As you progress, you’ll also encounter portals that split your worm and allow him to bend space and time. While I completely expected these, I was not prepared for how cleverly they were used. Sometimes you might be chasing your tail through one just to try and squeeze out some extra space somewhere. A puzzle could look simple at first glance, then stump you near the end because you didn’t wiggle around in just the right way. One of my favorite mechanics is the boulder, which Mr. Mark can push. They explode mines if they touch one, and a mine will also send them rolling. It’s incredibly satisfying to set off an entire chain of rolling boulders linked together by mines. These also offer some of the toughest challenges, due to the different ways they can be used. What’s especially impressive is how all these mechanics come together and fit so naturally. Nothing feels out of place or too gimmicky. You just get fifty-odd solid puzzles that each offer a unique challenge. There’s no filler here, just finely-crafted puzzles. And the best sign of their quality is how often a level seemed impossible until I had that eureka moment and it all fell into place.
Now, as much as I love the game, there are a few issues. The developer is currently trying to fix a bug that causes crashing sometimes when you start a level. It’s not a dealbreaker for me, but it can be annoying. I also wish you could pan the camera more, especially on the overland map. It can be a bit hard to find the levels you need to go back to, and I would prefer not to have to wiggle around the entire map. Landscape mode on iPad would also be nice, but I do appreciate that it plays with one hand on iPhone. And since iCloud sync was added, you don’t have to choose between devices. There’s really not much to complain about here. Even the price is right, as you can play completely for free if you don’t mind the occasional ad. Or you can buy a one-time IAP to remove ads and unlock the different hats. And while $3.99 may sound like a lot to some for fifty levels, these are not puzzles you’re going to race right through. Getting all stars in the game takes some real effort.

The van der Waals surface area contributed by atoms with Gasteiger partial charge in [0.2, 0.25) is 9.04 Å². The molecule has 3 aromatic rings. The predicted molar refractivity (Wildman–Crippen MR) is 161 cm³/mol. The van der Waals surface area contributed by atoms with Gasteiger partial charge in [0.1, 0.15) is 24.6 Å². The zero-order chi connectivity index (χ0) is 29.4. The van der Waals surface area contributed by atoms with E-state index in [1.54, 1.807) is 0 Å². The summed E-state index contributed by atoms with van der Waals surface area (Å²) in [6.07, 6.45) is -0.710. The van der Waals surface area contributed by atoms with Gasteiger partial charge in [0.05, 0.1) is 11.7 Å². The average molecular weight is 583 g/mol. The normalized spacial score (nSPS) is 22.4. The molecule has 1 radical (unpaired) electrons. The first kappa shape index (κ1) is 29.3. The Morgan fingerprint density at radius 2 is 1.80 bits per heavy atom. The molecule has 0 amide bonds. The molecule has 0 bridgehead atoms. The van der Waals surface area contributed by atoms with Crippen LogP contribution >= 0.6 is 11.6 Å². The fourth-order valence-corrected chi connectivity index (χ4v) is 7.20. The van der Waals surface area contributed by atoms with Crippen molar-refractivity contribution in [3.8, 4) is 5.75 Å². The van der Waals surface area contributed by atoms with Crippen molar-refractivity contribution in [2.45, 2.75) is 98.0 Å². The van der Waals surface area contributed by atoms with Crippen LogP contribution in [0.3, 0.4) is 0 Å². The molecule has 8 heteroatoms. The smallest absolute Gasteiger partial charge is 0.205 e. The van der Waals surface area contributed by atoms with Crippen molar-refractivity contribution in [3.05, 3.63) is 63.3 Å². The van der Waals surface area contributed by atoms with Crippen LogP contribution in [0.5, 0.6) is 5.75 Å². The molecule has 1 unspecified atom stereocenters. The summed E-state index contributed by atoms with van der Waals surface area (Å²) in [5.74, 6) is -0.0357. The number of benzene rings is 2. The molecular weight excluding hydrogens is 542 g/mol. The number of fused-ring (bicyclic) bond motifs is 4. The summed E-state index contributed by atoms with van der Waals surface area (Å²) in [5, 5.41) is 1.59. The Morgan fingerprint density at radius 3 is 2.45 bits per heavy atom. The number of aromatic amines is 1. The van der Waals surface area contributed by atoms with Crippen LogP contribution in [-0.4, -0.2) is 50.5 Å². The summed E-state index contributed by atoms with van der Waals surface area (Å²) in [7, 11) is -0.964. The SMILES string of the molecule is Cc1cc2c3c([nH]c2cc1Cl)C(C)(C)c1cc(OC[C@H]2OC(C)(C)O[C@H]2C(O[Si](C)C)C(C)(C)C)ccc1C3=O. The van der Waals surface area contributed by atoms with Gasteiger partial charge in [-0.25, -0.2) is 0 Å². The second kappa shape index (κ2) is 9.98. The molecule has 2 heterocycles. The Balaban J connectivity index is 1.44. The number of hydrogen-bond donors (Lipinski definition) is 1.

I really can’t say enough about Worm Jazz. It came out of nowhere and just blew me away. I also appreciate how dedicated the developer is, as he completely redesigned the map and some mechanics weeks after the game released. He’s even working on new content and added quality-of-life features by request. If you’re a puzzle fan, I’m not even sure why you’re still reading this, as you should be playing the game by now! So go download Worm Jazz and help Mr. Mark reach the golden apple.
And if you need help with any puzzles, I’ve been working on a walkthrough here.